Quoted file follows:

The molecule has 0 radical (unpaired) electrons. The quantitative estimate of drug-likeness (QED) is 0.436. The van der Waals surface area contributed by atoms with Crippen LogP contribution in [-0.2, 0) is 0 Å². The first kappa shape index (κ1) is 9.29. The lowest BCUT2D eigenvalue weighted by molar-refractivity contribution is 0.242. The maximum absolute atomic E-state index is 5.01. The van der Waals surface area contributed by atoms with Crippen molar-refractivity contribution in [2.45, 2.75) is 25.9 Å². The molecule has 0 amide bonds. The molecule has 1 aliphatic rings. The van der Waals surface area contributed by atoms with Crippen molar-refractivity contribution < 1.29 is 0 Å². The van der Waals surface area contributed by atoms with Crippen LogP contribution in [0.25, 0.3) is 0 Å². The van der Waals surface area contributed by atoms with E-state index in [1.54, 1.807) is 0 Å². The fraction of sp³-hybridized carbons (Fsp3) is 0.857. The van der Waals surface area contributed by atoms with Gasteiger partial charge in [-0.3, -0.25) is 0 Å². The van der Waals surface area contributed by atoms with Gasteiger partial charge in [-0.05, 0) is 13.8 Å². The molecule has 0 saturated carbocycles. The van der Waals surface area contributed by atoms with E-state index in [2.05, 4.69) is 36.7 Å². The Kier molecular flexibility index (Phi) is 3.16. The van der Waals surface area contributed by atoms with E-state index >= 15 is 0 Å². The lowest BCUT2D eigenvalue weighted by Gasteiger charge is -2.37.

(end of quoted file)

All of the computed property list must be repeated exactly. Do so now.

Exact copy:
The molecule has 0 radical (unpaired) electrons. The quantitative estimate of drug-likeness (QED) is 0.436. The van der Waals surface area contributed by atoms with Crippen LogP contribution in [-0.2, 0) is 0 Å². The first kappa shape index (κ1) is 9.29. The lowest BCUT2D eigenvalue weighted by molar-refractivity contribution is 0.242. The maximum absolute atomic E-state index is 5.01. The van der Waals surface area contributed by atoms with Crippen molar-refractivity contribution in [2.45, 2.75) is 25.9 Å². The molecule has 0 amide bonds. The molecule has 1 aliphatic rings. The van der Waals surface area contributed by atoms with Crippen molar-refractivity contribution < 1.29 is 0 Å². The van der Waals surface area contributed by atoms with Crippen LogP contribution in [0.25, 0.3) is 0 Å². The van der Waals surface area contributed by atoms with E-state index in [1.54, 1.807) is 0 Å². The fraction of sp³-hybridized carbons (Fsp3) is 0.857. The van der Waals surface area contributed by atoms with Gasteiger partial charge in [-0.3, -0.25) is 0 Å². The van der Waals surface area contributed by atoms with Gasteiger partial charge in [-0.05, 0) is 13.8 Å². The molecule has 0 saturated carbocycles. The van der Waals surface area contributed by atoms with E-state index in [2.05, 4.69) is 36.7 Å². The Kier molecular flexibility index (Phi) is 3.16. The van der Waals surface area contributed by atoms with E-state index >= 15 is 0 Å². The lowest BCUT2D eigenvalue weighted by Gasteiger charge is -2.37.